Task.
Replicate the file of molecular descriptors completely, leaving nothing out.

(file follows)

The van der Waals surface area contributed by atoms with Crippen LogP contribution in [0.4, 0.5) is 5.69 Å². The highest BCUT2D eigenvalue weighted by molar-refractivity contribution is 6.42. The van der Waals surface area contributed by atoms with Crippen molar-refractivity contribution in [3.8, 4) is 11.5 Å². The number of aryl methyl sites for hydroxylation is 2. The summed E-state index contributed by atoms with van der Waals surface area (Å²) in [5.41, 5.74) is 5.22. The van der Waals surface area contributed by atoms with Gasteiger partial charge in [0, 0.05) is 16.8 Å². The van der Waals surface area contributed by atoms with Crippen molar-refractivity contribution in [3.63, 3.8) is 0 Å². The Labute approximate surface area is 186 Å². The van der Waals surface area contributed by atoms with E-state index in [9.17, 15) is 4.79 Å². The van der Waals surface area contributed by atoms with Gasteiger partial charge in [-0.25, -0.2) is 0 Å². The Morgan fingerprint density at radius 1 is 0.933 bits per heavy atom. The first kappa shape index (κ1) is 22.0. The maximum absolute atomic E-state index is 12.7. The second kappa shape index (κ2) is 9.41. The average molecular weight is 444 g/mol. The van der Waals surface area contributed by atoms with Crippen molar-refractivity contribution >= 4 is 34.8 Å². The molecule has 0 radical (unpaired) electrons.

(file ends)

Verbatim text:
The van der Waals surface area contributed by atoms with Crippen LogP contribution in [0.4, 0.5) is 5.69 Å². The highest BCUT2D eigenvalue weighted by molar-refractivity contribution is 6.42. The van der Waals surface area contributed by atoms with Crippen molar-refractivity contribution in [3.8, 4) is 11.5 Å². The number of aryl methyl sites for hydroxylation is 2. The summed E-state index contributed by atoms with van der Waals surface area (Å²) in [5.41, 5.74) is 5.22. The van der Waals surface area contributed by atoms with Gasteiger partial charge in [0, 0.05) is 16.8 Å². The van der Waals surface area contributed by atoms with Crippen molar-refractivity contribution in [3.63, 3.8) is 0 Å². The Labute approximate surface area is 186 Å². The van der Waals surface area contributed by atoms with E-state index in [9.17, 15) is 4.79 Å². The van der Waals surface area contributed by atoms with Gasteiger partial charge in [-0.25, -0.2) is 0 Å². The Morgan fingerprint density at radius 1 is 0.933 bits per heavy atom. The first kappa shape index (κ1) is 22.0. The maximum absolute atomic E-state index is 12.7. The second kappa shape index (κ2) is 9.41. The average molecular weight is 444 g/mol. The van der Waals surface area contributed by atoms with Crippen molar-refractivity contribution >= 4 is 34.8 Å². The molecule has 0 radical (unpaired) electrons.